Wednesday, August 26, 2009

Altruism vs. Benevolence


I wanted to share this paper that I wrote in criticism of a book called Meeting the Ethical Challenges of Leadership – Casting Light or Shadow by C. Johnson for a class in leadership ethics. I think it makes some important distinctions between altruism and benevolence in light of current events.

“Advocates of altruism argue that love of neighbor is the ultimate ethical standard. … Our actions should be designed to help others whatever the personal cost (Johnson, Pg. 153).”

“It is obvious – historically, philosophically, and psychologically – that altruism is an inexhaustible source of rationalizations for the most evil motives, the most inhuman actions, the most loathsome emotions. It is not difficult to grasp the meaning of the tenet that the good is the object of sacrifice – and to understand what a blanket damnation of anything living is represented by an undefined accusation of ‘selfishness’ (Rand, Pg. 163).”

According to the Oxford English Dictionary, the term altruism was introduced by the 19th century philosopher, Auguste Comte. By altruism, Comte meant that sense of sacrifice to society or taking the good of others as the highest good. In today’s society, most – lacking an education in philosophy and taking the publics’ word on the subject - take the term to mean a basic decency or generosity. The author seems to split the difference, whilst acknowledging Comte’s original meaning.

Unfortunately for the author, altruism is not the foundation of good will towards others. Altruism is incompatible with good will and love – and freedom. Freedom, at is most basic form, is the power to act without intimidation by others. Altruism requires the sacrifice of the individual to the collective. It is this requirement that makes altruism antithetical to freedom and removes it from any credible list of virtues.

Furthermore, the author uses the word “selfish” to describe the regard for one’s own welfare to the disregard of the well-being of others. This is a rather sinister twist on the original definition and shows the author’s bias and political view point. Pure “selfishness” is simply the concern for one’s own interests. The author seems to suggest that right acts are those taken to benefit others and wrong acts are performed to one’s own benefit (Rand, 1970).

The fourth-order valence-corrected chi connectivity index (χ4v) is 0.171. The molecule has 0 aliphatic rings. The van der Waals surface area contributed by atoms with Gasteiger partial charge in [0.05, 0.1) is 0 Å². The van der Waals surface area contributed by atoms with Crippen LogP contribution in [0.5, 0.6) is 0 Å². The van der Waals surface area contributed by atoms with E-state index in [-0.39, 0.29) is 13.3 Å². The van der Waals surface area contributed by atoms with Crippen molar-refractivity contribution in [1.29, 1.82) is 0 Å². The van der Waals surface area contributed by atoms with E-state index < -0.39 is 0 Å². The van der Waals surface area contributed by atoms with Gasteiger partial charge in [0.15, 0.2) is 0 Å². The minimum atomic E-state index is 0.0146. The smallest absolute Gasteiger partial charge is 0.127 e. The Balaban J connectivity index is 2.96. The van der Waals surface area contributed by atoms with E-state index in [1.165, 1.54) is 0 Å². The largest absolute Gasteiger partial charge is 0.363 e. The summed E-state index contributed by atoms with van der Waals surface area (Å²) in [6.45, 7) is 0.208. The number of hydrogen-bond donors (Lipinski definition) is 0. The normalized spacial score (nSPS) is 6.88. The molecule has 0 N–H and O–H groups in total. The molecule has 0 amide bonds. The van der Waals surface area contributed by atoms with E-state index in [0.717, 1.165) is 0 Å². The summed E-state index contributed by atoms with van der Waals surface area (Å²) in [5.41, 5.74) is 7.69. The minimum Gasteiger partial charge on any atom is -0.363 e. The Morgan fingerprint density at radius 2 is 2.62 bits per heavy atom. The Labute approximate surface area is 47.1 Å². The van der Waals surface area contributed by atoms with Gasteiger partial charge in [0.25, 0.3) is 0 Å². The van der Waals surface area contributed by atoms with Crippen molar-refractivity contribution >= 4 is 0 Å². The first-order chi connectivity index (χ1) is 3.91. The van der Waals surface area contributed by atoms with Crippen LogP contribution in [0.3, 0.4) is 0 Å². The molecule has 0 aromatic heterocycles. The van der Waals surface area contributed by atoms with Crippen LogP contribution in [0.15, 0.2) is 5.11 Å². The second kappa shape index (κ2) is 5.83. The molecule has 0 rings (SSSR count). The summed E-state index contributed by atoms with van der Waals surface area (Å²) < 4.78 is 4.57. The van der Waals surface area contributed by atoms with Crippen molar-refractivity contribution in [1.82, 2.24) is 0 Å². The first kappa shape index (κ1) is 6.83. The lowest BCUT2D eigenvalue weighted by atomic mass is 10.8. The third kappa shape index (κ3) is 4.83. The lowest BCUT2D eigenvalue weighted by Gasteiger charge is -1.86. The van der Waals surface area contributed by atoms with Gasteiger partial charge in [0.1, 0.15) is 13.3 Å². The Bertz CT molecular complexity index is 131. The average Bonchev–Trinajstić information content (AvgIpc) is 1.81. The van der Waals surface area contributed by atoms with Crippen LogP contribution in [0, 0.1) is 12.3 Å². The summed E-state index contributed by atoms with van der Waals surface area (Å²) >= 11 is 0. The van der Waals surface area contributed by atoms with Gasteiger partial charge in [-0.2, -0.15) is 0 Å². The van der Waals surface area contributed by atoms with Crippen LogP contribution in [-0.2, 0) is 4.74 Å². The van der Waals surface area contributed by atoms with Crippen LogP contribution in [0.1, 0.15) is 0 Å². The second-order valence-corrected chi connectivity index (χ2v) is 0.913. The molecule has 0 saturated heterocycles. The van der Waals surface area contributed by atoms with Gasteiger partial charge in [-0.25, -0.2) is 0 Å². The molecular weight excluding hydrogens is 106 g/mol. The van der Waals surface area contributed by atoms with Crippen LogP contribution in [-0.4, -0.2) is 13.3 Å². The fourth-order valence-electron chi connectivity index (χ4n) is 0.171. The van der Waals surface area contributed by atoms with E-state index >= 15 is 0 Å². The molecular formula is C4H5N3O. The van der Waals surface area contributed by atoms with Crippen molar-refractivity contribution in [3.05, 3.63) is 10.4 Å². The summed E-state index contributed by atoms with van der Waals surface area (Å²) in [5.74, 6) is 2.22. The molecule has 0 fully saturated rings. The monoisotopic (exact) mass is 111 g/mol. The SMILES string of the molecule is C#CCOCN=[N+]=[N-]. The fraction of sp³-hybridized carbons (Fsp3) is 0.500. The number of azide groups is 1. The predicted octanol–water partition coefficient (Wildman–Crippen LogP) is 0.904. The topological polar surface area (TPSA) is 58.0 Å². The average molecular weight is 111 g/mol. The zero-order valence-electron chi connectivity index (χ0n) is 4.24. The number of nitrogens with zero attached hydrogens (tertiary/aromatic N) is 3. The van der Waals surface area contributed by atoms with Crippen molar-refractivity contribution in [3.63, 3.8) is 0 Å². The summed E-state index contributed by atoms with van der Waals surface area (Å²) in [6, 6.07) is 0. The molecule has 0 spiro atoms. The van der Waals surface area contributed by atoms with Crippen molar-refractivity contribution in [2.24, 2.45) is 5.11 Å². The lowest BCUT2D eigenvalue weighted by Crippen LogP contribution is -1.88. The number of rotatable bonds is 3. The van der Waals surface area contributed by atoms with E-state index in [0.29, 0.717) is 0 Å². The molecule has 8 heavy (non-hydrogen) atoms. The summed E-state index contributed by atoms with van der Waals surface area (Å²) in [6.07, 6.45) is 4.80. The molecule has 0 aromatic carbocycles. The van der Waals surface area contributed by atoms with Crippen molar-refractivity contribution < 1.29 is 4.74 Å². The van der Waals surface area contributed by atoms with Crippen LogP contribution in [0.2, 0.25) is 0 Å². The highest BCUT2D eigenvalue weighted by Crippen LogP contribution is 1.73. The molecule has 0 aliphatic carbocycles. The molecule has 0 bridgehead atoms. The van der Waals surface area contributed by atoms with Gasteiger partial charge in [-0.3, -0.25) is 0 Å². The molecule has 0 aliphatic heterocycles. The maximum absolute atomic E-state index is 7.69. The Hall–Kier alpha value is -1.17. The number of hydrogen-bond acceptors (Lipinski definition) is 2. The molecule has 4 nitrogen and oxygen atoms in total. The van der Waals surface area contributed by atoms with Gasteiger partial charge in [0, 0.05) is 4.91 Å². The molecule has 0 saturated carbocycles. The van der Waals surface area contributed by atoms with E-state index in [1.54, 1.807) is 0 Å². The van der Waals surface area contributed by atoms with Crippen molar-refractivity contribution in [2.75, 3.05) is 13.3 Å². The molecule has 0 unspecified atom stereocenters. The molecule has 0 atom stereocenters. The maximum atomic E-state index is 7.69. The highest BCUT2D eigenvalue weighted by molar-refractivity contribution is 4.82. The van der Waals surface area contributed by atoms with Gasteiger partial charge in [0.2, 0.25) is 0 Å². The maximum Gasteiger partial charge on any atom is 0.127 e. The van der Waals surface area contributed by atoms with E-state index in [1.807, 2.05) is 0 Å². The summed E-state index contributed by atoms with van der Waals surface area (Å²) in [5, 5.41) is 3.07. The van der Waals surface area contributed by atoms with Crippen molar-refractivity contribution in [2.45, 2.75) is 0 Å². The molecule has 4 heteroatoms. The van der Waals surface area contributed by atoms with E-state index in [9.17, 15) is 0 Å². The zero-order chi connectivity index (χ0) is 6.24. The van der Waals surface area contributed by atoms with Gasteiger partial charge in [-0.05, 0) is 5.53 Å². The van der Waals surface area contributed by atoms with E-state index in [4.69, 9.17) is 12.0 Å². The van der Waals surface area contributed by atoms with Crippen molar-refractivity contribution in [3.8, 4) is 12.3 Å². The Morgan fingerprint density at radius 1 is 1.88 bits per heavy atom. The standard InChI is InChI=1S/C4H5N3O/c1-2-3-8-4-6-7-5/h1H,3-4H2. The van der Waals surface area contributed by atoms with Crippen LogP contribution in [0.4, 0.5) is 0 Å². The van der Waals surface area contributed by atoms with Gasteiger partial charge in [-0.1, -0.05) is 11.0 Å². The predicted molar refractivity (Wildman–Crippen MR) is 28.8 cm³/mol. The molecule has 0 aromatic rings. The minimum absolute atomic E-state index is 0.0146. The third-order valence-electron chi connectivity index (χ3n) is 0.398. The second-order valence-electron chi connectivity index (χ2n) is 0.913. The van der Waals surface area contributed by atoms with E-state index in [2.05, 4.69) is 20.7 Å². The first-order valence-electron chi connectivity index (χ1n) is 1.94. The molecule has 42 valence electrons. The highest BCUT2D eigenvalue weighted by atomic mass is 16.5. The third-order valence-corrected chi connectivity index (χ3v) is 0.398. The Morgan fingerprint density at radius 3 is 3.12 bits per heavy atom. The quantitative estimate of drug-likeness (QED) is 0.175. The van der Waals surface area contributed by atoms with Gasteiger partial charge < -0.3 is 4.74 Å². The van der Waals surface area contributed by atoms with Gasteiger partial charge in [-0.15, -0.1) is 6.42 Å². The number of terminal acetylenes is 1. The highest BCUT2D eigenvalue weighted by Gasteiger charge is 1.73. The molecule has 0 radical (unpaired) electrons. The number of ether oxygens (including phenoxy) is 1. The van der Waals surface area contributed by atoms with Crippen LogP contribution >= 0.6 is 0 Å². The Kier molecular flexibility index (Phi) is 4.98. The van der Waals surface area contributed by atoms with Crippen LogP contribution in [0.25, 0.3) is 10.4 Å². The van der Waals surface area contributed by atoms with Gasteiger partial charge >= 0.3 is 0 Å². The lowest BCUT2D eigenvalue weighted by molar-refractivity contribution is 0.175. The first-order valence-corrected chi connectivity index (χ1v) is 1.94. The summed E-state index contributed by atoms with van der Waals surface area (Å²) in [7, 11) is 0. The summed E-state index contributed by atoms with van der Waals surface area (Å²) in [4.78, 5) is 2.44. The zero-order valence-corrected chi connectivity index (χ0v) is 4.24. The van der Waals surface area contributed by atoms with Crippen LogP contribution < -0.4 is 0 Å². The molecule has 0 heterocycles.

Contrary to the author’s assertions that altruism is good for people, businesses and society in general, “altruism permits no concept of a self-respecting, self-supporting man—a man who supports his own life by his own effort and neither sacrifices himself nor others … it permits no concept of benevolent co-existence among men … it permits no concept of justice (Rand, ix).”
With all of this in mind, is there an alternative to altruism? Is there a cooperative method of dealing with people and businesses – one that benefits both parties whilst respecting their rights and differences? Certainly – it’s called benevolence.

Contrary to the view of the creators and editors of Wikipedia, benevolence and altruism are not synonyms. Unlike altruism, benevolence is completely compatible with freedom. Benevolence is a commitment to achieving the values derivable from life with other people in society, by treating them as potential trading partners, recognizing their humanity, independence and individuality, and the harmony between their interests and ours. Benevolence is thus clearly rationally selfish. It is not a sacrifice of one’s interests to those of others. Rather it reaffirms a positive view of human beings and recognizes the potential of humans (Kelley, 2003).

Of the many charitable groups that exist in the world, one can be singled out as purely benevolent – the Freemasons. Around the world, Masons give away over one million US dollars per day to various charitable causes, and each body within Masonry has it’s own cause. The Blue Lodge (the first 3 degrees of Masonry) supports the local public schools with donations of time and money. The York Rite offers free eye care to needy children and young adults. The Scottish Rite offers free speech pathology services to children. The Shrine Hospitals offer a multitude of free services in the communities that they serve. These are but a few examples. Local Masons also run the Midnight Mission, a downtown Los Angeles homeless shelter and service center.

At the core of each Masonic charitable enterprise, you will find the benevolent attitude of the individual contributing Mason – giving a portion of his wages as an investment in his community’s (and country’s) future. Each charity supports a central theme, supporting those in need with dignity and respect to both the donor and the recipient. The donor is free to give or not give. The recipient is free to receive or not receive – they have but to ask.

As a Mason, I have a certain sense of pride that the money and time that I give to the various charities I and my Lodge support goes to help people increase their capacity to live a free and independent life. The gift of sight to a nearly blind child (York Rite), the gift of language to a budding learner (Scottish Rite), the gift of freedom of movement to a crippled child (Shrine), and the gift of a free thinking mind (Blue Lodge) are all worthy investments. I agree with Steve O. (a classmate) when he said that if only the [altruists] would get out of our way financially (over-taxation), we would have more to give to worthy charities.

No comments:

Post a Comment